You’d think IOUs would be enough to convince them of the seriousness of the problems. Louis XVI wavered and almost was persuaded of the necessity for financial reform but his arrogant nobles were convinced they could overcome the rabble.

Tumbrils, anyone ?

How a union goes bankrupt

Tuesday, June 16th, 2009

The Service Employees International Union has been in the forefront of driving California to bankruptcy with its sweetheart union contracts and pensions. It was instrumental in defeating Arnold Scwartzenegger’s ballot initiatives after his election, in which he tried to gain control of some state spending. The teachers’ union mortgaged their headquarters in San Francisco to get money for TV ads in that battle. They won and Arnold has given up his attempts to slow the spending tsunami. The result is that California is bankrupt but, in a sort of sweet irony, the unions seem to have bankrupted themselves in the struggle to keep California spending too much. They also spent many millions to elect Barack Obama, an investment that will pay off better than their California spending.

But all that spending eroded much of the SEIU’s finances. The article notes that the union took out $25 million in loans last year and saw its net assets fall in half from the previous year. It also points out that the SEIU fired some of its Washington, D.C-based staff.

The SEIU is running TV ads even today trying to stop state budget cuts. The ads are sponsored by something called I went to the web site and, sure enough, the SEIU seems to be spending their last dollars in a futile effort to prevent cuts that may be enforced by a bankruptcy judge although there seems to be no chapter of the code for states.

Their last hope appears to be the Obama Administration, which will divert the public purse to bail out unions. Ask the UAW and the Chrysler bond holders.

If I were a union member, as I once was many years ago, I would be unhappy at all this spending.

The differences between the parties

Monday, March 30th, 2009

Michael Barone is a bit provocative today when he writes that Democrats are abnormal. That should fill up his comment box. Jonathan Chait raises some of the same issues in TNR this week. Chait writes:

The last Democrat who held the White House, Bill Clinton, saw the core of his domestic agenda come to ruin, his political support collapse, and his failure spawn a massive Republican resurgence that made progressive reform impossible for a decade to come. The Democrat who last held the White House before that, Jimmy Carter, saw the exact same thing happen to him.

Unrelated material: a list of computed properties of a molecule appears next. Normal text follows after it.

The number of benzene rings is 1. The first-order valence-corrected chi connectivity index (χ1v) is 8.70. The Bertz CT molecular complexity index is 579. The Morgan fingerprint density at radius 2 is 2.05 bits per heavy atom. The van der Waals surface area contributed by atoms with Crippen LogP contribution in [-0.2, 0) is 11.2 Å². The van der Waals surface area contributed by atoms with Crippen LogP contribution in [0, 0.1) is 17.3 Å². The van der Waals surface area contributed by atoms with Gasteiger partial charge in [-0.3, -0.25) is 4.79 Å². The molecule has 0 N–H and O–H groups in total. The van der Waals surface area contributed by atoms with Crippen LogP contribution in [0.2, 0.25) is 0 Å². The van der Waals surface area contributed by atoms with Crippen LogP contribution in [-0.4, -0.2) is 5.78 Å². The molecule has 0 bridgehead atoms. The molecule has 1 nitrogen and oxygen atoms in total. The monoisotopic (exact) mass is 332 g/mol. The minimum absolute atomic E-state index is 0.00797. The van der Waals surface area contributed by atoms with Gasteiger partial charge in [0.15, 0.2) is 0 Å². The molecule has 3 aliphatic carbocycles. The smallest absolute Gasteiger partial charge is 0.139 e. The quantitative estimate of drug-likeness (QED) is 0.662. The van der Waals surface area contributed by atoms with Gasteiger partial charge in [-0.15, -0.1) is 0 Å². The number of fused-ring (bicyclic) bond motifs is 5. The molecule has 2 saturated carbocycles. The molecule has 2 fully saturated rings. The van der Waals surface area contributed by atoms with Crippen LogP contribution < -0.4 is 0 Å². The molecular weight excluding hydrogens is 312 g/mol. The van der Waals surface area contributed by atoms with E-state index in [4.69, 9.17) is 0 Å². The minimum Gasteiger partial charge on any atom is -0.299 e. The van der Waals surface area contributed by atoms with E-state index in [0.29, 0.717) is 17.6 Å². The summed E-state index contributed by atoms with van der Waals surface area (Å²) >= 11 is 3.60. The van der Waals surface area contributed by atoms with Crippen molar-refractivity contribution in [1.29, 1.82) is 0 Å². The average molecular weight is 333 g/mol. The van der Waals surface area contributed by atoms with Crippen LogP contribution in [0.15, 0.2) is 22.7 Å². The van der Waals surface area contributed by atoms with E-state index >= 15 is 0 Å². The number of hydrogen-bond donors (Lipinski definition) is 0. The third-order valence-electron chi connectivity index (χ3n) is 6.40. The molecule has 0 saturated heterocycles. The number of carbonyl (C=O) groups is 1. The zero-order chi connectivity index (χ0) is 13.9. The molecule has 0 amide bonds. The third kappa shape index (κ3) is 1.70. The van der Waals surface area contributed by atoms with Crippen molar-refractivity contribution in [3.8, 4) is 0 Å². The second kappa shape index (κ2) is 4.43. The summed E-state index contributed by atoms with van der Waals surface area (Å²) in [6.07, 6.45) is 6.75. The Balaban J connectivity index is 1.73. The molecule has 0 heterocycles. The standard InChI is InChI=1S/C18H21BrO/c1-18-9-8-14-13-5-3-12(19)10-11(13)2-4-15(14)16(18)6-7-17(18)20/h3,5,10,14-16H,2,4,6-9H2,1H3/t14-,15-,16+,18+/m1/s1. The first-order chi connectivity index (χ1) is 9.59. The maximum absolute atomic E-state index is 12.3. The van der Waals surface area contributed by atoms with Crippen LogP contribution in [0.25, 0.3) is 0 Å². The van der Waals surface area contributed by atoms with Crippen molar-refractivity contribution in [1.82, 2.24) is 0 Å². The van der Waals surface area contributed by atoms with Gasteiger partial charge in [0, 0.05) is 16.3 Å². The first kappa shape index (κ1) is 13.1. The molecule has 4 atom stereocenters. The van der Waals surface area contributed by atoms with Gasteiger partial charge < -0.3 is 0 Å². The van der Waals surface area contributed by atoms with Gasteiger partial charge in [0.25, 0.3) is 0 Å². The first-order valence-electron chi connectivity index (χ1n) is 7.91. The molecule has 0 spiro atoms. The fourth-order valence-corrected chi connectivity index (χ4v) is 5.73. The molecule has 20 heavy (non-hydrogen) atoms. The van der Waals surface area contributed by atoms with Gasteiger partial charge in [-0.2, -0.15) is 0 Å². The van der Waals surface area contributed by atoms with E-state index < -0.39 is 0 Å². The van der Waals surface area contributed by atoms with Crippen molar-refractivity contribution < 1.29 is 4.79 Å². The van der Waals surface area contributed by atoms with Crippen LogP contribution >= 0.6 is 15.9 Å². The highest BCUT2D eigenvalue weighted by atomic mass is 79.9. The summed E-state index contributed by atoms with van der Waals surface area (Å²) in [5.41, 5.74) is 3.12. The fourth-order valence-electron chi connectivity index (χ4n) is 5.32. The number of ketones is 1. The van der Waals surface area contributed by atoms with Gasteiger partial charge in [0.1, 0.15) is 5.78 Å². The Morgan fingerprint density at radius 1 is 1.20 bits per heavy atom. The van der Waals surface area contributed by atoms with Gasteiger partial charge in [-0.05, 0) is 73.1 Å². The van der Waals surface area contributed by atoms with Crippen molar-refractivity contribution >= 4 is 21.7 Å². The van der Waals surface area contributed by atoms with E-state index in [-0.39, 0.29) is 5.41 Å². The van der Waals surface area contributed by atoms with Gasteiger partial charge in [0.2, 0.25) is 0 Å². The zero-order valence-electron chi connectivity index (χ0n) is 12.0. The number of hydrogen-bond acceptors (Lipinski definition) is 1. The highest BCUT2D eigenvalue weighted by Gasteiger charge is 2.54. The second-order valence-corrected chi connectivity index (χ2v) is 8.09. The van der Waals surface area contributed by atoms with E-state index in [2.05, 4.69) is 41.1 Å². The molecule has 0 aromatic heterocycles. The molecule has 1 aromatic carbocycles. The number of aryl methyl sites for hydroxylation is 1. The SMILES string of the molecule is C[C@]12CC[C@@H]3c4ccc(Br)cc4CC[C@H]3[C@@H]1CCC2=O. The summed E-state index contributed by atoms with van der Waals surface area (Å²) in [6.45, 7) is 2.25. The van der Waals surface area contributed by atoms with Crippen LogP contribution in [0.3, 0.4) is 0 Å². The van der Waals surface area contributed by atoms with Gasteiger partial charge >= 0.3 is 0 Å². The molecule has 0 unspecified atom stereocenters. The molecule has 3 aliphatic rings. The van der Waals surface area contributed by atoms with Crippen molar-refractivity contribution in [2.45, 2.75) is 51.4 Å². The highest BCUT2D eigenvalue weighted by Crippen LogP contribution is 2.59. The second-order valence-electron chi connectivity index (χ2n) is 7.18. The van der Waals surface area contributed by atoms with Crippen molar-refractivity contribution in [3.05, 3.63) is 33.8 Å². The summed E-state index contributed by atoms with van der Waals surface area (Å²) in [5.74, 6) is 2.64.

Barone sees a fundamental difference:

the Republican Party is the party of people who are considered, by themselves and by others, as normal Americans—Northern white Protestants in the 19th century, married white Christians more recently—while the Democratic Party is the party of the out groups who are in some sense seen, by themselves and by others, as not normal—white Southerners and Catholic immigrants in the 19th century, blacks and white seculars more recently.

I disagree with both of them. The parties have evolved the past 40 years and do not resemble the parties of the 1930s and 40s. I have read quite a bit about Wendell Willkie and his nomination as the GOP presidential candidate in 1940. My review of one biography of him is here. Willkie was a modern figure who was very reluctantly nominated by a deeply isolationist Republican Party in 1940. He came within 600,000 votes of defeating Roosevelt and probably only the war kept Roosevelt in office. In 1944, he was denied the nomination and Dewey, an immature and unseasoned politician, was defeated handily by the dying Roosevelt. The Republican Party of today is nothing like the party of 1940, or even of 1948.

Eisenhower made an enormous change in the party and the Civil Rights struggle split the Democrats, ending their domination of the presidency for the next 50 years. Carter was elected because of the Watergate scandal and lasted only one term. Clinton benefited from the third party candidacy of Ross Perot and never did get a majority in spite of being re-elected. Obama has now been elected because of the financial collapse and the weak candidacy of John McCain.

The Democrats have become the party of a cluster of self interested entities whose concern is less in governing than in accomplishing the goals of the interest group. The Teachers unions are determined to keep vouchers suppressed and to keep the money coming in education funding. Their interest in results with students is minimal. The great industrial unions are a thing of the past or, as in the case of the auto industry, an albatross around the neck of dying industries. The steel industries restructured themselves in bankruptcy but the auto companies have been diverted by the lure of government money. It will be a poor bargain, losing billions of taxpayer funds and probably failing completely in the hands of politicians.

The growth of unions is limited to public employees and here is where the other great power of the Democrats is lodged. These unions have used political power to obtain salaries that exceed the same levels of compensation in private industry. Secondly, they have obtained promises of lavish pension and health benefits that previously only existed in the dying industrial unions. There are no layoffs and, even in bankrupt California, the numbers of employees grow steadily. Unfortunately for the public employees, just as in housing prices, trees do not grow to the sky. Everything comes to an end when the laws of gravity are exceeded. The first harbinger was the city of Vallejo, which declared bankruptcy last year. The cause ?